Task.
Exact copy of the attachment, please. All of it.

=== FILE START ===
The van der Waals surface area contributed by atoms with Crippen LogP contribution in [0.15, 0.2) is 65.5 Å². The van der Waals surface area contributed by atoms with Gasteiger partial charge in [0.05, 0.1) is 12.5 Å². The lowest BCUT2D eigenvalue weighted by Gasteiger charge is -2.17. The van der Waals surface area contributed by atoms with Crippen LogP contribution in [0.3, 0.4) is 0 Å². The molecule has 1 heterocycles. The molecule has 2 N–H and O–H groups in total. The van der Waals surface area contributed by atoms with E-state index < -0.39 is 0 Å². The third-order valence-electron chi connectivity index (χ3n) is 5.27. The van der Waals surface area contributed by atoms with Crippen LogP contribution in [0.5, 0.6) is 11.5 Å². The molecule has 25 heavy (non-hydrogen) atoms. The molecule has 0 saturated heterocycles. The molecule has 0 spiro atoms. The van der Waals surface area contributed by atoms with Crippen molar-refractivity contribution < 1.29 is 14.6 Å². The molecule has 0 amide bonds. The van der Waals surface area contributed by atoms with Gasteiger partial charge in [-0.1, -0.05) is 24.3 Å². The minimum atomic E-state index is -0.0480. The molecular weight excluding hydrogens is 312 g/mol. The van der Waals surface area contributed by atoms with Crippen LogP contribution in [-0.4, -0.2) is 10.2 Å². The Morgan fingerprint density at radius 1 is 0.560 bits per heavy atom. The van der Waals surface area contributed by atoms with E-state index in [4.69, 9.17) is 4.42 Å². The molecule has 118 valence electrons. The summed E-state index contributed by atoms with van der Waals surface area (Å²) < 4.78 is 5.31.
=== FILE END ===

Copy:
The van der Waals surface area contributed by atoms with Crippen LogP contribution in [0.15, 0.2) is 65.5 Å². The van der Waals surface area contributed by atoms with Gasteiger partial charge in [0.05, 0.1) is 12.5 Å². The lowest BCUT2D eigenvalue weighted by Gasteiger charge is -2.17. The van der Waals surface area contributed by atoms with Crippen LogP contribution in [0.3, 0.4) is 0 Å². The molecule has 1 heterocycles. The molecule has 2 N–H and O–H groups in total. The van der Waals surface area contributed by atoms with E-state index < -0.39 is 0 Å². The third-order valence-electron chi connectivity index (χ3n) is 5.27. The van der Waals surface area contributed by atoms with Crippen LogP contribution in [0.5, 0.6) is 11.5 Å². The molecule has 25 heavy (non-hydrogen) atoms. The molecule has 0 saturated heterocycles. The molecule has 0 spiro atoms. The van der Waals surface area contributed by atoms with Crippen molar-refractivity contribution < 1.29 is 14.6 Å². The molecule has 0 amide bonds. The van der Waals surface area contributed by atoms with Gasteiger partial charge in [-0.1, -0.05) is 24.3 Å². The minimum atomic E-state index is -0.0480. The molecular weight excluding hydrogens is 312 g/mol. The van der Waals surface area contributed by atoms with Crippen LogP contribution in [-0.4, -0.2) is 10.2 Å². The Morgan fingerprint density at radius 1 is 0.560 bits per heavy atom. The van der Waals surface area contributed by atoms with E-state index in [4.69, 9.17) is 4.42 Å². The molecule has 118 valence electrons. The summed E-state index contributed by atoms with van der Waals surface area (Å²) < 4.78 is 5.31.